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Pacific Ethanol Enters Agreement to Sell Idaho Grain Handling Facilities

Todd Neeley
By  Todd Neeley , DTN Environmental Editor
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Pacific Ethanol announced it is selling grain-handling facilities at its Magic Valley, Idaho, ethanol plant. (Photo by Rocky Ormiston)

Pacific Ethanol, Inc., continues to remake its company, announcing on Monday it has sold grain-handling facilities at its Magic Valley Burley, Idaho, ethanol plant.

Pacific Ethanol entered into an agreement with Liberty Basin, LLC, to sell 134 acres, rail loop and grain-handling assets for $10 million in cash, according to a news release.

Pacific Ethanol will retain the ethanol plant and terminal on the remaining 25 acres and is expected to enter into agreements with Liberty Basin for delivery of grain to the plant.

The sale is expected to close by Nov. 30, 2020.

"Liberty Basin provides a great strategic alliance for managing grain delivery to the renewable fuel plant and to meet animal feed demand in the Idaho markets," Mike Kandris, PE chief executive officer said.

"Pacific Ethanol will continue to own the ethanol plant with the intent to upgrade product value prior to restarting production. As we have said in our recently announced strategic realignment toward a business focus in specialty alcohols and essential ingredients, Pacific Ethanol will repurpose or sell its idled plants. This sale is a first step toward the objective to add value to our Magic Valley plant. We will continue with our strategic realignment plan and anticipate communicating additional transactions in the future."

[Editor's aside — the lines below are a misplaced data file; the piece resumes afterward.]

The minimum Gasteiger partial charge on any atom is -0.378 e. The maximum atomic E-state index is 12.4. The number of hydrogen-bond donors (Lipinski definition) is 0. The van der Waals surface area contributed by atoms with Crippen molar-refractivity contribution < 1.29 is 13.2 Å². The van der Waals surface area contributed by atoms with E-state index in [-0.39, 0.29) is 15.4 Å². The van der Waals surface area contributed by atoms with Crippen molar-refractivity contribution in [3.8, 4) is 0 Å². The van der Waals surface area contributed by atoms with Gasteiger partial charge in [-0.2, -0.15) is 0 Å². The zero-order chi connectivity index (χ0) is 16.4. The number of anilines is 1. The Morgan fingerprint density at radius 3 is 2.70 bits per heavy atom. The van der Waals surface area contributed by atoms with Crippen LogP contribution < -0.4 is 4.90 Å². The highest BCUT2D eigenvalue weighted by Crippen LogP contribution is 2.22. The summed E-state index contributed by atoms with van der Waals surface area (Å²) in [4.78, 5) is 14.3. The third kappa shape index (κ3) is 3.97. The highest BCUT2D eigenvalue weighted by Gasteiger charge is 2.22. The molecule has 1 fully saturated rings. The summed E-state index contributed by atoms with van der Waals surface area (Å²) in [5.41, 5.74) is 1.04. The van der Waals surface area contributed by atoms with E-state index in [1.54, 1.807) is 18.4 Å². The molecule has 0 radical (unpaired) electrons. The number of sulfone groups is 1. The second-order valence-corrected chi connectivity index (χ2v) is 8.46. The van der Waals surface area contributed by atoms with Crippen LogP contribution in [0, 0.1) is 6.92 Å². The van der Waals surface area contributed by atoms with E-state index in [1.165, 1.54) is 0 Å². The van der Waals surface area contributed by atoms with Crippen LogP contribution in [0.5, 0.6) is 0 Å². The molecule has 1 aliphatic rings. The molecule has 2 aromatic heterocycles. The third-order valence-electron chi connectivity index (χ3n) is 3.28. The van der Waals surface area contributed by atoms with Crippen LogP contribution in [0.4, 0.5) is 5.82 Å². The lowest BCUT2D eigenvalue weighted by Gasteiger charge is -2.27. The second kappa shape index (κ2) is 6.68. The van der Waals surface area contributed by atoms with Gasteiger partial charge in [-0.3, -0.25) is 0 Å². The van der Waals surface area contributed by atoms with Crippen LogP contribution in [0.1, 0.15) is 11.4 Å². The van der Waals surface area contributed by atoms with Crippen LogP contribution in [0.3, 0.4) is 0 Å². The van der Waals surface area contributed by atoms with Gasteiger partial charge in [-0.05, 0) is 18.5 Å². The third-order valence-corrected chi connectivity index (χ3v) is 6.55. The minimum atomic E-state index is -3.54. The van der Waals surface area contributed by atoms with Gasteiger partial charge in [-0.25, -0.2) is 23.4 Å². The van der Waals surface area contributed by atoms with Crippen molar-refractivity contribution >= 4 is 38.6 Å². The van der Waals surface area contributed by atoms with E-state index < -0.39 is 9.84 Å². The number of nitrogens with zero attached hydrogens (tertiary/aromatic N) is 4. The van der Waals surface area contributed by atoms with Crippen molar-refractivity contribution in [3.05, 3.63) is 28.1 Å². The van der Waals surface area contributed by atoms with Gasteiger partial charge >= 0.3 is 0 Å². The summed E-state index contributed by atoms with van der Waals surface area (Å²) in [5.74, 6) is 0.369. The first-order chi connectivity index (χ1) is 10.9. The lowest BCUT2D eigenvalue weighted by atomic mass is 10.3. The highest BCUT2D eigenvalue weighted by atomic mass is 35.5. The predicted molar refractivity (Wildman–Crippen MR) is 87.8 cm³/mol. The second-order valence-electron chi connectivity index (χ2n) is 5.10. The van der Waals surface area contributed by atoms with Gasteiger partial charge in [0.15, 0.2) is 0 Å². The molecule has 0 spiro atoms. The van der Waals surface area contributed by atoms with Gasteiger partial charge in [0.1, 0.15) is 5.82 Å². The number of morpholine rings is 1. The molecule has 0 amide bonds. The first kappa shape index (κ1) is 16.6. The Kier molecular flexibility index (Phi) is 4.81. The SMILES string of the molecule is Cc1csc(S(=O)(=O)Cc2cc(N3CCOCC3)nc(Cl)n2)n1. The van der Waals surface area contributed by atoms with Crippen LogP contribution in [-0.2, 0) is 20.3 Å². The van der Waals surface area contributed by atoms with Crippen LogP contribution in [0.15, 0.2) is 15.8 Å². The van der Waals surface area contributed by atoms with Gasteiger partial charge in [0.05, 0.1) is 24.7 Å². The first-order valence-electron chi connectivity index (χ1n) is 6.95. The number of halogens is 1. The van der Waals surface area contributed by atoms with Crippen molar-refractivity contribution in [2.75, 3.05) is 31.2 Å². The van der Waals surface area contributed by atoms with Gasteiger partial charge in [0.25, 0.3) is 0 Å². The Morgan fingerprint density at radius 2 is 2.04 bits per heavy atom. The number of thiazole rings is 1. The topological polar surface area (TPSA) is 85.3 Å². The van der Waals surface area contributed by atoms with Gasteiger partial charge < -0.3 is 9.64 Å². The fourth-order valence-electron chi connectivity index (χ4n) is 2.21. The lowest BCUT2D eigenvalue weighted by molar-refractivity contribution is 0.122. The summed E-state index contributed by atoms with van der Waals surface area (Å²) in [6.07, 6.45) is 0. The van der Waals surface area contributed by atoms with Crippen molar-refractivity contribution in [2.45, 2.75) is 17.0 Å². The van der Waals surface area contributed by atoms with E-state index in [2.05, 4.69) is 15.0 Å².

Pacific Ethanol announced in October plans to continue to sell off some ethanol assets and to rename its company to realign its business toward specialty alcohols and "essential ingredients."

In addition, the company said it will be selling or repurposing three ethanol plants, two in Stockton and Madera, California, and one in Columbia, Oregon. The California plants are idled and the Oregon plant continues to operate.

During the past 10 months Pacific Ethanol said it expanded production of specialty alcohols used in consumer products and reduced fuel-ethanol production. The company said it shifted from 85% ethanol and 15% specialty alcohol production, to a 50-50 mix by the end of September 2020.

"Specialty alcohols used in consumer products sell at a premium to fuel-grade ethanol and require systems, processes and certifications to produce them that are not required for fuel-grade ethanol," the company said in an October news release.

The company will expand production of specialty alcohols used in mouthwash, cosmetics, pharmaceuticals, hand sanitizer, disinfectants and cleaners, grain-neutral spirits used in alcoholic beverages and vinegar as well as corn germ used for corn oils, yeast, corn gluten and distillers grains used in commercial animal feed and pet foods.

Pacific Ethanol bought Illinois Corn Processing, LLC, in 2017, to expand into specialty-alcohol production.

Pacific Ethanol also continues to operate two fuel-ethanol plants in Illinois, two in Nebraska and one in Idaho.

In the third quarter of 2020, Pacific Ethanol reported a decrease in net sales of $161 million. In addition, the company said it had reduced debt by about 15% from June 30 to Sept. 30.

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